How TEDx came to Dayton committee returned to the By Marshall Weiss area and held its retreat at The Observer the Aileron facility in Tipp Dayton’s first TEDx City. The Klabens invited conference, on Nov. 15 at Dayton community leaders the Victoria Theatre, is a to sit in. testament to the spirit of “So that day, there were volunteerism and optimism representatives from Wright among Dayton community State, Sinclair, UD, Victoleaders. It also shows the ria Theatre, the Boonshoft difference a teacher can Museum of Discovery, make when he sparks a UpDayton, Cox Media, student’s interest. the Dayton Development One of the electives The Coalition, SOCHE — they all Miami Valley School offers came as our guests because its upper school students is we said, ‘you’ve got to see TED Talks with social studthis,’” Larry recalled. “They ies teacher Glenn Squiers. were just taken by the energy TED is a nonprofit that Larry and Marilyn Klaben and their son Jeremy played key roles to bring TEDx here and excitement that all these presents conferences to students had about TedX at bring together “the world’s “He was so excited about it,” U of M.” most fascinating thinkers and his mother, Marilyn Klaben, “It just seemed unanimous doers, who are challenged to added. “He would tell us the that everybody wanted to do give the talk of their lives.” dates and we would go up to it in Dayton and felt it was The videos of the talks from Ann Arbor for the TED conferpossible to do it in Dayton and TED conferences — TED Talks ences.” so we went forward,” Marilyn — are available for viewing at Larry, owner of Morris Home said. “We took a risk by opening ted.com. Furnishings, is chair of the up this opportunity to all these Squiers selects what he conboard of Wright State Universi- community leaders. We didn’t siders the most profound talks ty. Marilyn is education director know what would happen. All and shows them to his class as of The Human Race Theatre of the people were so excited starting points for discussions. Company and has served as an and so positive minded, and Several years ago, Jeremy adjunct professor at Wittenberg that energy just propelled us Klaben was in his class. University and Wright forward.” “Jeremy got really State. Established in 1984, TED excited, so he would The Klabens knew originally began as a conference show us the videos,” Dayton would be the to bring professionals together his father, Larry Klaperfect place for TEDx. from three fields: technology, ben, said. They invited some key entertainment, and design. During Jeremy’s community leaders from Over the years, TED programs years at the UniverDayton to join them in expanded in scope and vision. sity of Michigan, he Ann Arbor to see TEDx “You just come out of a TED became involved with there. conference feeling so alive,” the TEDx event on Jeremy Klaben In 2012, Jeremy conMarilyn said. “And so inspired campus. vinced U of M’s TEDx planning to do more with your life or to Individual communities committee to hold its retreat at refine your goals.” coordinate TEDx conferences his parents home in Dayton. The Larry said his excitement for on their own, through special following year, the planning licensing from TED. Continued on next page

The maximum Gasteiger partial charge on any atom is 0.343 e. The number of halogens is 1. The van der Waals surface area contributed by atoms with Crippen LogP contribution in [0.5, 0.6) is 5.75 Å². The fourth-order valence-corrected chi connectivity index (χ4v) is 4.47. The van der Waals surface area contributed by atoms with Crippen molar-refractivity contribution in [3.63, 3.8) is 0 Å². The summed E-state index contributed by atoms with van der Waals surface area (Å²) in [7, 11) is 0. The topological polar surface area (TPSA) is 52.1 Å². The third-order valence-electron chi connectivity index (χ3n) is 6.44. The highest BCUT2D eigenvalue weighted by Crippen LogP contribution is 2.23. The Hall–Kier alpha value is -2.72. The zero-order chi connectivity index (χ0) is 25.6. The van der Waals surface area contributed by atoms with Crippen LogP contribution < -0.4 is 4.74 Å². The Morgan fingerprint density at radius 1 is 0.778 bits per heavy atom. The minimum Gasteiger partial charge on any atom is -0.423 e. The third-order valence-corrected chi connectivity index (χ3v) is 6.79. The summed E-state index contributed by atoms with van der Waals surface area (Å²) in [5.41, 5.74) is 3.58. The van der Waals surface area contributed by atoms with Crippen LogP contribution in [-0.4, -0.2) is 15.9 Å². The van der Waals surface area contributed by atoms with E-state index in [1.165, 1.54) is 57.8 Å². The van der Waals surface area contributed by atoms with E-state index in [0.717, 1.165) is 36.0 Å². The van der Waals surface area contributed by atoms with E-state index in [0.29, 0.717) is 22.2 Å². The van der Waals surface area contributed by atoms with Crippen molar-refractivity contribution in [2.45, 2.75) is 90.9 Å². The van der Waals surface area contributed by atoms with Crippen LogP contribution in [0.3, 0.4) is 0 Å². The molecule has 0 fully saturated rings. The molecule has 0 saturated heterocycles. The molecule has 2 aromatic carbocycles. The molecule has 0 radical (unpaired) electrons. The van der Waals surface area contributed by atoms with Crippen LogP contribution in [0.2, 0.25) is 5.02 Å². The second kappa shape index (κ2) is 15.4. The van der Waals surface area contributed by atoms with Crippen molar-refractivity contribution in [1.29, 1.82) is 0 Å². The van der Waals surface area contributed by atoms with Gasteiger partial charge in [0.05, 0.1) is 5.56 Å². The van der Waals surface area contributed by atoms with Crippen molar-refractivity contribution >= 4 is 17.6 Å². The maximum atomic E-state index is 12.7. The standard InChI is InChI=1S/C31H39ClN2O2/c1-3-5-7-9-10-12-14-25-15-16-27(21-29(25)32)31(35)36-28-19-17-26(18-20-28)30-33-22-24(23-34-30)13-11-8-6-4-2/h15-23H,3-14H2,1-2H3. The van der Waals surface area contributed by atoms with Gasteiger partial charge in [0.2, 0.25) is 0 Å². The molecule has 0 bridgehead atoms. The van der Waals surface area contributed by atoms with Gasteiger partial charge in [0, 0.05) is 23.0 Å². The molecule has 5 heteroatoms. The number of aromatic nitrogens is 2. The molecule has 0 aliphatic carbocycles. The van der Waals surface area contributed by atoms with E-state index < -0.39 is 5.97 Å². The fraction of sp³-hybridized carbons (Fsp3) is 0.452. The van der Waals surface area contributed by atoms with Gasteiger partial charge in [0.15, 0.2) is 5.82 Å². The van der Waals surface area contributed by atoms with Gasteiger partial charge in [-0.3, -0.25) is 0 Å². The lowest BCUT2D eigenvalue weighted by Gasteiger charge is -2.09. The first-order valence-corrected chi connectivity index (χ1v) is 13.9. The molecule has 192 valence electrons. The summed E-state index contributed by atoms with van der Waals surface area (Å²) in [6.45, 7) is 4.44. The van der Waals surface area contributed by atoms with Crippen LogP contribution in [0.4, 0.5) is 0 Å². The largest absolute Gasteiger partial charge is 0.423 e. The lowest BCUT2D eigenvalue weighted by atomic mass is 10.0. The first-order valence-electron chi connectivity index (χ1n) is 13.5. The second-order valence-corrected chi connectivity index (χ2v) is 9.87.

The Adventures of

Bark Mitzvah Boy To a delicious Thanksgivukkah!

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c O 2013 Menachem

From the editor’s desk